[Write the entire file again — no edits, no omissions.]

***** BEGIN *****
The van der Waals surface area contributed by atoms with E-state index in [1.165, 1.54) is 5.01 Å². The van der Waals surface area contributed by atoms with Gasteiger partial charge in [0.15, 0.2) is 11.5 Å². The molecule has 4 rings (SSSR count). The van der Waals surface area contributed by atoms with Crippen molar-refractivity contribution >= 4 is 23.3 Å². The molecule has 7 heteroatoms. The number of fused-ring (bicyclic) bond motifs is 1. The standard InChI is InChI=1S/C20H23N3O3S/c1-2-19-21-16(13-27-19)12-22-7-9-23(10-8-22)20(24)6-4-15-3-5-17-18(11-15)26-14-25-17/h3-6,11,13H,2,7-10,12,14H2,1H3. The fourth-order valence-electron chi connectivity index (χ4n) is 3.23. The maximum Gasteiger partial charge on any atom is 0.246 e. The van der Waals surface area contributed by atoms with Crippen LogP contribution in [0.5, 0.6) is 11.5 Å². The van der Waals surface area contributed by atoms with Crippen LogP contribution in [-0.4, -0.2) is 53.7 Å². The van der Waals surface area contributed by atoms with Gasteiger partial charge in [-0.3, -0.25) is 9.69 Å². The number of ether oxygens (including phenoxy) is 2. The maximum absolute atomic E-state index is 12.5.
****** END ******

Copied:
The van der Waals surface area contributed by atoms with E-state index in [1.165, 1.54) is 5.01 Å². The van der Waals surface area contributed by atoms with Gasteiger partial charge in [0.15, 0.2) is 11.5 Å². The molecule has 4 rings (SSSR count). The van der Waals surface area contributed by atoms with Crippen molar-refractivity contribution >= 4 is 23.3 Å². The molecule has 7 heteroatoms. The number of fused-ring (bicyclic) bond motifs is 1. The standard InChI is InChI=1S/C20H23N3O3S/c1-2-19-21-16(13-27-19)12-22-7-9-23(10-8-22)20(24)6-4-15-3-5-17-18(11-15)26-14-25-17/h3-6,11,13H,2,7-10,12,14H2,1H3. The fourth-order valence-electron chi connectivity index (χ4n) is 3.23. The maximum Gasteiger partial charge on any atom is 0.246 e. The van der Waals surface area contributed by atoms with Crippen LogP contribution in [0.5, 0.6) is 11.5 Å². The van der Waals surface area contributed by atoms with Crippen LogP contribution in [-0.4, -0.2) is 53.7 Å². The van der Waals surface area contributed by atoms with Gasteiger partial charge in [-0.3, -0.25) is 9.69 Å². The number of ether oxygens (including phenoxy) is 2. The maximum absolute atomic E-state index is 12.5.